“There are a lot of great U.S. players, and we may be up against a scenario where the top 15 NBA players aren’t competing in the Olympics, but other great American players are competing,” Silver told Bob Costas on CNN on Tuesday. “Obviously, there are many NBA players who participate in the Olympics from other countries. That’s something we’re going to have to work through. I just say, lastly, these are highly unique and unusual circumstances. I think, just as it is for the Olympic movement, it is for us as well. We’re just going to have to sort of find a way to meld and mesh those two competing considerations.”

Silver said his best guess is that the next NBA season starts in January with a goal of a standard 82-game schedule and playoffs. A schedule has not been released.

In normal NBA seasons that start in late October, the regular season runs to mid-April and the NBA Finals into mid-June.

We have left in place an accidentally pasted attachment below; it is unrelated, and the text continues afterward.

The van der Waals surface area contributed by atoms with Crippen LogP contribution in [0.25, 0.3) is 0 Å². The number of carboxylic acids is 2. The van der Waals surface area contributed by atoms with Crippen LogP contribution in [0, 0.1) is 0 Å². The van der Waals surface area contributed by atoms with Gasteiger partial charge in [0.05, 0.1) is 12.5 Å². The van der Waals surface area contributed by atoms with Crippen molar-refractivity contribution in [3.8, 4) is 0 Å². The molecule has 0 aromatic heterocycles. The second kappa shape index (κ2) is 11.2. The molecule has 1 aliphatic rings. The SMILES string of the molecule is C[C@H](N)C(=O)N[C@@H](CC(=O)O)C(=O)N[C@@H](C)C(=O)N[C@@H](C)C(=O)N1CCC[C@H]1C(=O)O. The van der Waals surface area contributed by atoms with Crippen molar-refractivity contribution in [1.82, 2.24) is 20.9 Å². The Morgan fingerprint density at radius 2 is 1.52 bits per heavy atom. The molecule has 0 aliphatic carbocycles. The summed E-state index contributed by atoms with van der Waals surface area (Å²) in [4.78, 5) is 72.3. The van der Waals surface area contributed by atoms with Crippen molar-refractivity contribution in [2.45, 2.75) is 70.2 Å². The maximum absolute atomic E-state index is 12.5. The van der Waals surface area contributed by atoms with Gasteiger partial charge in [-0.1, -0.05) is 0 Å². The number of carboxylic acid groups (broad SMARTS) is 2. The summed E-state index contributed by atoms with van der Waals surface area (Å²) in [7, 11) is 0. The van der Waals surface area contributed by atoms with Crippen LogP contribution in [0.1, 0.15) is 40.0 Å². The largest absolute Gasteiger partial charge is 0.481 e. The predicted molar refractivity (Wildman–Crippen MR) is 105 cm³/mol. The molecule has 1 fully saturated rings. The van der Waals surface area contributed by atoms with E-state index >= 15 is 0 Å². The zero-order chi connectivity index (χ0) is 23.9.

The Tokyo Olympic Opening Ceremony is July 23. If an NBA season is pushed back two or three months to a January start, and the schedule is not condensed, the Olympics would start while the NBA playoffs are happening.

The current NBA season is in the conference finals phase in an Orlando-area bubble after a four-month stoppage due to the coronavirus pandemic.

“It is a factor in our planning,” Silver said of the Olympics. “It would be tough for us to make a decision in January based on the Olympics happening on schedule when that’s so unclear.”

The NBA has participated in every Olympics since the 1992 Barcelona Games. Monday was the 29th anniversary of the announcement of the first 10 members of the original Dream Team on an NBC selection show (hosted by Costas).

Before the NBA era, U.S. Olympic men’s basketball teams consisted of college players.

MORE: When Michael Jordan lost in wheelchair basketball to Paralympian